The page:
The optically transmissive substrate 20 with the mirror array attached thereto is now ready to bond to a circuit substrate 34 (e.g., a semiconductor substrate) containing addressing circuitry 36, as shown in cross section in
In one embodiment, planar optical elements such as two dielectric layers 70 and 72 (
After sacrificial layer 26 is fully etched away, optically transmissive substrate 20 is bonded to the circuit substrate 34. First, the substrates 20 and 34 are optically aligned and held together, and can be glued together with epoxy dispensed around the edge of circuit substrate 34. Since the top substrate 20 is optically transmissive, alignment can be accomplished easily by aligning a pattern on the optically transmissive substrate 20 to a pattern on the circuitry substrate 34. By dispensing epoxy around the edges of optically transmissive substrate 20 and circuit substrate 34 in a clean environment, the mirror 48 may be isolated from airborne particulates.
The operation of the above-described embodiment is shown in
Cell 12 with a voltage bias applied between the mirror 48 and the bottom electrode 42 applied is shown in
The motion of mirror 48 is limited by motion stop 49 contacting the protective layer 24 deposited on optically transmissive substrate 20 (see
The full electromechanical characteristics of the modulator are further elucidated in
This latching action allows driver circuitry to be placed off-chip or only at the periphery using passive addressing instead of having a memory cell for driving each electrode. For example, each electrode 42 in each given row may be electrically connected while each mirror 48 in each given column is electrically connected. During addressing, for each pixel cell not in the same row or column as the addressed pixel cell, the applied voltage bias is at an intermediate voltage (e.g., 6.2 volts) between Vrelease and Vsnap. Thus, for these pixel cells, the deflection of mirror 48 represents a one binary state (e.g., a binary one) if the mirror 48 is deflected at line 403 and the other binary state (e.g., a binary zero) if the mirror is deflected at line 401. In other words, this intermediate voltage does not uniquely determine the state of mirror 48 deflection.
If an on state (or an off state) is to be programmed at the addressed pixel cell, the electrode 42 voltage of the addressed pixel cell row is altered to increase (or decrease to turn off) the applied bias voltage. The mirror 48 voltage of the addressed pixel cell column is also altered to increase (or decrease to turn off) the applied bias voltage. For unaddressed pixel cells that happen to be in the same row or column as the addressed pixel cell, the applied bias voltage increases (or decreases to turn off), but is still between Vrelease and Vsnap. Therefore, the binary states do not change for the unaddressed pixel cells that are in the same row and column as the addressed pixel cell. However, for the addressed pixel cell, both the electrode 42 and mirror 48 voltages have been altered to increase (or decrease to turn off) the applied bias voltage. This increase is greater than Vsnap (or the decrease is less than Vrelease to turn off the addressed pixel) and thus the addressed pixel cell is on (or off). In order to address and program, only one driver circuit for each row and column is needed. Therefore, the driver circuits may be placed along the periphery of the device or off chip.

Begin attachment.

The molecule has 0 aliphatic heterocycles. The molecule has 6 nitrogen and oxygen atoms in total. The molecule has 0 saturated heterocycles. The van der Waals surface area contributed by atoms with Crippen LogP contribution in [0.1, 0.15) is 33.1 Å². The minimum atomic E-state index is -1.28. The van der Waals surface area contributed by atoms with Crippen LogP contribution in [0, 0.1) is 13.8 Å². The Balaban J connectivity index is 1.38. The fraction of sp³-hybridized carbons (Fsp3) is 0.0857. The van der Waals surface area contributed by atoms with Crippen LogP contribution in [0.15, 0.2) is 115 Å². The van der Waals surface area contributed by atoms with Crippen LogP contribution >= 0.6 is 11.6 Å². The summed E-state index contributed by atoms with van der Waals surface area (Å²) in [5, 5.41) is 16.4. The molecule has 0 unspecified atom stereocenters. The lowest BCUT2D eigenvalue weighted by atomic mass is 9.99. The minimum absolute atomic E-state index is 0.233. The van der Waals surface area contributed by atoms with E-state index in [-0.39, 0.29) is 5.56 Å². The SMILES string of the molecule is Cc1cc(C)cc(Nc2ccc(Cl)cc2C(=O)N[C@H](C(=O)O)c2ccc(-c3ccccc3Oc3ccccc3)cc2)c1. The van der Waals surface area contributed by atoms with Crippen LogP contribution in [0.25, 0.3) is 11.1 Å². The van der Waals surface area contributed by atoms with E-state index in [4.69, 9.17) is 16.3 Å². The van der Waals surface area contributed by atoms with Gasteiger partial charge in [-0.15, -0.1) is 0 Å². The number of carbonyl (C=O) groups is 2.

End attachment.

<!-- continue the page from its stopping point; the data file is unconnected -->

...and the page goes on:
Even for fully active addressing in which each electrode 42 has a driving circuit (such as a transistor in a DRAM configuration), connecting mirrors in groups could increase addressing efficiency. This may be accomplished either with connections at the periphery of the mirror array, or by depositing pillars connecting the mirrors to the circuit substrate at pixel locations. Since the electrostatic force depends only on the total voltage between conductive and reflective layer 32 and bottom electrode 42, a negative voltage applied to a mirror group (via reflective layer 32) reduces the operating voltage of the corresponding electrodes thus reducing the voltage requirement of SLM 10. It is desirable, for example, to keep the operating voltage below 5V because 5V switching capability is standard to the semiconductor industry. In addition, the amount of charge needed to bias each electrode of the addressed pixel is smaller than an embodiment in which all mirrors are held at ground. Thus the time required to program the addressed pixel cell is relatively fast.
If the voltage bias between mirror 48 and electrode 42 exceeds a critical value (here V=Vb as seen in the middle curve), the equilibrium point αE no longer exists and the mirror 48 snaps toward the circuit substrate 34 (see line 402 of
The motion stops 49 described above are made of hard materials such as silicon nitride. These hard materials have potentially longer lifetimes than metal structures. Motion stops 49 also have a limited contact area with the optically transmissive substrate 20 and therefore reduce sticking forces. By keeping the motion stops 49 at the same potential as the reflective layer 32 with which they come into contact, electrical potential differences that lead to welding can also be avoided. Snapping and thus physical contact between motion stops 49 and optically transmissive substrate 20 can be avoided entirely by keeping V<Vb.
If the SLM 10 is operated at voltages past the snapping point, it can be operated in a digital manner using either active addressing (i.e., a separate transistor drives electrode 42 at each pixel location), or using passive addressing (i.e., only one driver circuit for each row or column), by exploiting the electromechanical bistability mentioned earlier. If SLM 10 operates at voltages greater than Vsnap, deflection along line 403 may represent one binary state while all other deflections represent the other binary state.